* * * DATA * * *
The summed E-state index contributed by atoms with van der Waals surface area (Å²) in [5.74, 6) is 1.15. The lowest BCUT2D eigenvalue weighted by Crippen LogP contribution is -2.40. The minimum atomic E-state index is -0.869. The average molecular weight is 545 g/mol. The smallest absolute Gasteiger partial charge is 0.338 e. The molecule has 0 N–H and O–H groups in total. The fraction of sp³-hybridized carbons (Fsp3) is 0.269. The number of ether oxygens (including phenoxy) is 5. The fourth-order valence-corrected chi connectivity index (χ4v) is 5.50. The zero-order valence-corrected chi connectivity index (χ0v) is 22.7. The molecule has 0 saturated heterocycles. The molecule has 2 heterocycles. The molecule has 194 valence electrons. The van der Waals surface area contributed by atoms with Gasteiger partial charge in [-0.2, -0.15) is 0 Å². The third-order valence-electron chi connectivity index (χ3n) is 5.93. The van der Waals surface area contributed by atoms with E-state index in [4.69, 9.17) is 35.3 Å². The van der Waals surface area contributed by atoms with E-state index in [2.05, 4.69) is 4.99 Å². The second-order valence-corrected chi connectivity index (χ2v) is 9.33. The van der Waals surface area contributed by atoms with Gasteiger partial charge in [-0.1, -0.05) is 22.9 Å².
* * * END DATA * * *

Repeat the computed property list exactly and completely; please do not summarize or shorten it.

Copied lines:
The summed E-state index contributed by atoms with van der Waals surface area (Å²) in [5.74, 6) is 1.15. The lowest BCUT2D eigenvalue weighted by Crippen LogP contribution is -2.40. The minimum atomic E-state index is -0.869. The average molecular weight is 545 g/mol. The smallest absolute Gasteiger partial charge is 0.338 e. The molecule has 0 N–H and O–H groups in total. The fraction of sp³-hybridized carbons (Fsp3) is 0.269. The number of ether oxygens (including phenoxy) is 5. The fourth-order valence-corrected chi connectivity index (χ4v) is 5.50. The zero-order valence-corrected chi connectivity index (χ0v) is 22.7. The molecule has 0 saturated heterocycles. The molecule has 2 heterocycles. The molecule has 194 valence electrons. The van der Waals surface area contributed by atoms with Gasteiger partial charge in [-0.2, -0.15) is 0 Å². The third-order valence-electron chi connectivity index (χ3n) is 5.93. The van der Waals surface area contributed by atoms with E-state index in [4.69, 9.17) is 35.3 Å². The van der Waals surface area contributed by atoms with E-state index in [2.05, 4.69) is 4.99 Å². The second-order valence-corrected chi connectivity index (χ2v) is 9.33. The van der Waals surface area contributed by atoms with Gasteiger partial charge in [-0.1, -0.05) is 22.9 Å².